On her eleventh birthday Sarah is given her own personal slave as a present by her mother. This slave is Handful, and she is thrust in front of Sarah during her birthday celebrations with a ribbon around her neck. Sarah is horrified that she is expected to own another human being; and she decides to treat Handful better than the other slaves in her family’s household. Sarah is also a real life person, born in South Carolina, where the novel is set, in 1792.
Her father is a lawyer and a plantation owner, a symbol of the freedom Sarah is denied as a girl; and her mother Mary is strange character, simultaneously caring and cruel. They own several slaves and Sarah has grown up with them, but owning Handful herself makes her take a closer look at their role and treatment. Though it is illegal, she teaches Handful to read, and is cornered by Handful’s wilful mother, Charlotte, into promising to free Handful if she can.
They are close in age, have grown up in the same place, and their lives are presented as a sort of parallel through dual narratives. In this way, Monk Kidd demonstrates that Sarah and Handful are ‘connected’ to one another. She succeeds in making their voices distinct, and shows events from their two different perspectives, which illustrates the disparity between their status and experience.
For long periods of the novel, in which years pass, they barely see each other and do not have much to do with one another. It is only at the end of the novel that their relationship is shown to be poignant and meaningful – and I found all this a little heavy handed. Sarah already has doubts about the morality of slavery when Handful is presented to her, wrapped in a bow, and Handful’s wisdom and desire for a better life are with her from the start. Instead of affecting each other’s lives, I think Monk Kidd intended them to keep each other in the back of their minds and remember that slaves and owners are just as human as each other.
Sarah’s desire to be more than a wife and mother drive her to explore new opportunities, but other than teaching Handful to read, her mother’s strictness does not allow her much freedom. Later in life she is attracted to Quakerism (despised by her Episcopalian family) and manages to live away from her overbearing mother and does indeed find a path for herself, spreading the word of Quakerism and eventually campaigning against slavery. This is the side of Sarah’s life that attracted Monk Kidd to her story, and what inspired her to write The Invention of Wings.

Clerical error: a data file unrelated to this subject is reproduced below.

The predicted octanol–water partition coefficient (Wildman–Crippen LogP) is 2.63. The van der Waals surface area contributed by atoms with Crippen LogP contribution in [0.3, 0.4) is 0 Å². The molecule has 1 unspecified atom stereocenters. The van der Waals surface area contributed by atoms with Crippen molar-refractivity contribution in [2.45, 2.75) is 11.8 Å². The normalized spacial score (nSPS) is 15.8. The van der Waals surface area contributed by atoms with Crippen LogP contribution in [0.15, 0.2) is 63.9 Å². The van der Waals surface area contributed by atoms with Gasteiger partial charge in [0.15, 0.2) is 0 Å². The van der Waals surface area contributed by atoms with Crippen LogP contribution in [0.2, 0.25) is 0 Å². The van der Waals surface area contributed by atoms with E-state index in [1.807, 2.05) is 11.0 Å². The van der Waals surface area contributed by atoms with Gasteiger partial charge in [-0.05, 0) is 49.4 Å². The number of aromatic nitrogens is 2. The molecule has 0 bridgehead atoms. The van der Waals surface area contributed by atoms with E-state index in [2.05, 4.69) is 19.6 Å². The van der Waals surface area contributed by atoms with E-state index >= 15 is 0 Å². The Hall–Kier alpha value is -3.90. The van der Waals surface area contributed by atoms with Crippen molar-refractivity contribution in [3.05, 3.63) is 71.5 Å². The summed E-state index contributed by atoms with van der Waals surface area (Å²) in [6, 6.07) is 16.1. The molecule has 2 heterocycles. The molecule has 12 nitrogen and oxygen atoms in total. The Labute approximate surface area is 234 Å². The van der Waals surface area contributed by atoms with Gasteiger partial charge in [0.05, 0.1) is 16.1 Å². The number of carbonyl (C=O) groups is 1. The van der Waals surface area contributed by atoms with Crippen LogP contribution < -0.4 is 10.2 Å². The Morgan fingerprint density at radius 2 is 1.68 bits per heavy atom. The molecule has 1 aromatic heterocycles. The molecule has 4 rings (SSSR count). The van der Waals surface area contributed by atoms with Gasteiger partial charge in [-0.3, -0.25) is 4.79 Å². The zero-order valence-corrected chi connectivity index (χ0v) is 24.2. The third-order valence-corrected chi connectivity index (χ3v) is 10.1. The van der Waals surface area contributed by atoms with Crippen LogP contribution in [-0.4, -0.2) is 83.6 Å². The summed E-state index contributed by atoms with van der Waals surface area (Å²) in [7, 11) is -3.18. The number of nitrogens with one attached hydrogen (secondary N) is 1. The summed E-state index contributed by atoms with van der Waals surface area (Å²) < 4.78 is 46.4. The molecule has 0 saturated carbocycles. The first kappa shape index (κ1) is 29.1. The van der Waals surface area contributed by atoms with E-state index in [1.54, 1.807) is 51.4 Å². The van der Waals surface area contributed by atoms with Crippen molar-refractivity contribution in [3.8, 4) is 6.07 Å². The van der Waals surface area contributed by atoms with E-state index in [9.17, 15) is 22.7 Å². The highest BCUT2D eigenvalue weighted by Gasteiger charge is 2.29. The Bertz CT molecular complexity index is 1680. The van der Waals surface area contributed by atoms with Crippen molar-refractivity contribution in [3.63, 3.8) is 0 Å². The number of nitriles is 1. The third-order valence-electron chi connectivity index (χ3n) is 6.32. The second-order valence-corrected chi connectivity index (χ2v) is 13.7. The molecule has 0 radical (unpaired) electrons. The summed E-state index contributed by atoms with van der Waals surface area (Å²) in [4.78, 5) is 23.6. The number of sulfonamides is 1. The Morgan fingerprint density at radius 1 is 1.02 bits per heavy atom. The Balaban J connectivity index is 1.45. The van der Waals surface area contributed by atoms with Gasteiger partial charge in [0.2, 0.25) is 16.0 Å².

It was also the brief mention, in old papers, of Sarah’s slave, Handful, though there was barely any information about her (this is mentioned in the Tinder Press press release). Instead Monk Kidd created a life and a personality for Handful, dragging her into the daylight and moulding her into a character. Handful is a spirited girl, resigned to life but with hopes of a better future, but she does not always feel deep enough to be real. And neither does Sarah. For a character based on such an amazing real life women, Monk Kidd’s Sarah is a little flat; she is pious and often sees herself as a victim, which got a little annoying – but her goodness and determination redeem her.
There are moments of brilliance in The Invention of Wings, and several quotable lines, for example:
I saw then what I hadn’t seen before, that I was very good at despising slavery in the abstract, in the removed and anonymous masses, but in the concrete, intimate flesh of the girl beside me, I’d lost the ability to be repulsed by it. I’d grown comfortable with the particulars of evil.
But as a whole the ‘sweeping’ nature of the novel meant that it meandered and sometimes lost focus.
Sue Monk Kidd’s 2003 novel The Secret Life of Bees was hugely successful and also dealt with civil rights issues, as well as mother-daughter relationships, as The Invention of Wings does time and time again (Handful’s mother Charlotte would warrant a blog post all to herself); but that was a complete fiction, set in the 1960s, and therefore did not carry with it the weight and delicacy of a novel about slavery. The Invention of Wings is brilliant as a concept, as a premise, and does contain wonderful moments; but the end result is not sturdy enough to hold itself up.
Published on 7th January 2014 by Tinder Press. My copy was kindly provided by the publisher for review.